Our ultimate goal in life, a supernatural goal, which is the face-to-face vision of God in heaven for all eternity, is a state of perfection.
Gradual progress or growth from imperfect to perfect is a natural characteristic of all living creatures, both material and spiritual. This principle applies even to angels, since they had to pass a test before being admitted to paradise. But it is especially true of all plants and animals, including human beings who are gifted with rationality.
Plants begin as seeds, and through nourishment, grow to maturity. Animals are generated in a small and weak state and gradually, through nourishment and with time, develop into mature animals. Human beings are born as helpless infants, needing lots of care and protection so that they can grow strong, and eventually take care of themselves. A “perfect” infant possesses all that a child needs to live; but he or she is not a perfect human being because the infant cannot use its innate powers until they have time to develop and mature.
What does it mean to be perfect? Perfect is defined as that which is complete or whole. So a perfect house, or a perfect car, is one that is complete—it has everything it needs to function well, as a house or as a car. The imperfect is anything that lacks wholeness and completeness. So a house without a roof is imperfect, and a car with no motor is imperfect.
My reason for raising this subject is that Our Lord tells us, in Matthew 5:48, that we should be perfect as our heavenly Father is perfect. Also, I have noticed, in reading St. Thomas Aquinas, that he often uses the distinction between what is imperfect and what is perfect.
Our ultimate goal in life, a supernatural goal, which is the face-to-face vision of God in heaven for all eternity, is a state of perfection. Everyone in heaven right now is perfect. Each one is perfect, according to the degree of grace attained, according to divine providence, something similar to the hierarchies of angels. God alone is infinitely perfect in every way.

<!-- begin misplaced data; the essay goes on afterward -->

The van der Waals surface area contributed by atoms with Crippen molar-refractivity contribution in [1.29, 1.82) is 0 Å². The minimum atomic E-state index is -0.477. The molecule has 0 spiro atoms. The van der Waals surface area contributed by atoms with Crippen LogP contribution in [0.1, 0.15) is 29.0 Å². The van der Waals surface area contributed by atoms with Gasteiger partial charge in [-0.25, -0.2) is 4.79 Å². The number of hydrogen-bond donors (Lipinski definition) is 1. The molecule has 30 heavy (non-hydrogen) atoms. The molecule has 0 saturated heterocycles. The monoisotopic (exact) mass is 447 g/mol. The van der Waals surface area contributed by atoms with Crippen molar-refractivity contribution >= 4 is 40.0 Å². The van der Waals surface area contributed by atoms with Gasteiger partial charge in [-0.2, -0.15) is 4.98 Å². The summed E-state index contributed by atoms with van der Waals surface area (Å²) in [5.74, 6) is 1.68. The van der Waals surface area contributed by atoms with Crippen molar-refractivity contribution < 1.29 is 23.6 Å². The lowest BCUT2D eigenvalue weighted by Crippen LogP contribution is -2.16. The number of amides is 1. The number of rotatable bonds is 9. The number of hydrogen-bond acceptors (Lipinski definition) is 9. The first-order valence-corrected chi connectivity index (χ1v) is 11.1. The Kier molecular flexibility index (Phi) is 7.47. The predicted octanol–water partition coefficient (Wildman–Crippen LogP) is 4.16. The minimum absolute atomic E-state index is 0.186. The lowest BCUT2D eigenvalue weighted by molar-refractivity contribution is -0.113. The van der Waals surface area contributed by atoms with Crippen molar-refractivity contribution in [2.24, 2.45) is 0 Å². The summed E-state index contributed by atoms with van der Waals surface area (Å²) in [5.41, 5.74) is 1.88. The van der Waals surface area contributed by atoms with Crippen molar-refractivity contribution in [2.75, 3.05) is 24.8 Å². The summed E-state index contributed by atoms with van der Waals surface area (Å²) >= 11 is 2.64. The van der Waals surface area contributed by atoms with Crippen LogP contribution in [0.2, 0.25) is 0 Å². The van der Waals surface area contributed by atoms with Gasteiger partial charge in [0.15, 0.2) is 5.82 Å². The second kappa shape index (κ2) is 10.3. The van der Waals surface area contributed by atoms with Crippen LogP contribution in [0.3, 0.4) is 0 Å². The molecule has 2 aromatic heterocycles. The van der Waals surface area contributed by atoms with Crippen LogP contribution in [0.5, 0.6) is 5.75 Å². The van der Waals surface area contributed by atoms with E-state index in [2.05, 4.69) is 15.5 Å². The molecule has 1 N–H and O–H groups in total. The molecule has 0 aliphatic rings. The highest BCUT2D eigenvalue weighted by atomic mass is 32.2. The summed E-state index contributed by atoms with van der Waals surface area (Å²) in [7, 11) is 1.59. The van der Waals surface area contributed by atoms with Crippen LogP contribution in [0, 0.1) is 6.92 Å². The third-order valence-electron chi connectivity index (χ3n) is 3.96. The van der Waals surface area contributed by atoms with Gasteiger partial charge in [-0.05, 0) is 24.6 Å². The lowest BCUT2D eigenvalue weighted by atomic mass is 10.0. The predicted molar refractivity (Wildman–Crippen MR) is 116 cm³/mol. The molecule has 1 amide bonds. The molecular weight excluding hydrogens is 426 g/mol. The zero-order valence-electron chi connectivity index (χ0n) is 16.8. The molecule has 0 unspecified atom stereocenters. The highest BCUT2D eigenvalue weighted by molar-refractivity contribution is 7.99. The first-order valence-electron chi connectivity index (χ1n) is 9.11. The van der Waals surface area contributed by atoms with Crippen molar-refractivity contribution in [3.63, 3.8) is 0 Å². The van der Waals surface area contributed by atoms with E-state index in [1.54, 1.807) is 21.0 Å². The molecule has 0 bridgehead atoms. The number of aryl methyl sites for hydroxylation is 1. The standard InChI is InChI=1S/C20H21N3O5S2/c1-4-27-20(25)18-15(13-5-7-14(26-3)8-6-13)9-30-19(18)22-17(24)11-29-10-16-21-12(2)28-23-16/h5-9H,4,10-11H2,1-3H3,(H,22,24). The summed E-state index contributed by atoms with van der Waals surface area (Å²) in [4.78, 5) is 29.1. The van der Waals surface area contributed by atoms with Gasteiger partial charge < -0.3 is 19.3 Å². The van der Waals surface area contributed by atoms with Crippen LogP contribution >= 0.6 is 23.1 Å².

Perfection in this life means developing all of one’s faculties, and practicing all the virtues, especially the theological virtues of faith, hope and charity, and the moral virtues of prudence, justice, fortitude and temperance. For example, what is required by the Church in the canonization process is that the individual under consideration must be proven to have practiced heroic virtue, that is, to have achieved a certain perfection.
What we are concerned about is Christian and spiritual perfection. Many books and guides to attain this have been written by experts in the field, such as St. John of the Cross, St. Teresa of Avila, St. Therese of Lisieux, St. Francis de Sales, St. Ignatius Loyola, and many others.
In the religious orders, there are different approaches to perfection, such as Benedictine, Franciscan, Dominican, Jesuit, Cistercian, Carmelite, and so forth.
Perfection for the Christian, no matter which group he belongs to—priest, religious, or lay, consists in the imitation of Christ. Jesus Christ is the model. He was, and is, perfect in every virtue, and it is virtue that makes a man good. He tells us, “Learn from me for I am meek and humble of heart and you will find rest for your souls” (Matt. 11:29).
Is perfection attainable for weak human beings? The answer is:“Yes!” but only with the grace of God, universal charity, the practice of the Beatitudes, and letting the Holy Spirit work in us through his Seven Gifts. As the Christian striving for perfection gets closer to the goal, he or she is filled with love for God and man, radiating the joy which is manifested in the Twelve Fruits of the Holy Spirit. We are all called to strive for perfection. Therefore, it is important to pray every day for the grace to achieve it. There is nothing in this life more important than attaining perfection in imitation of Christ Our Lord.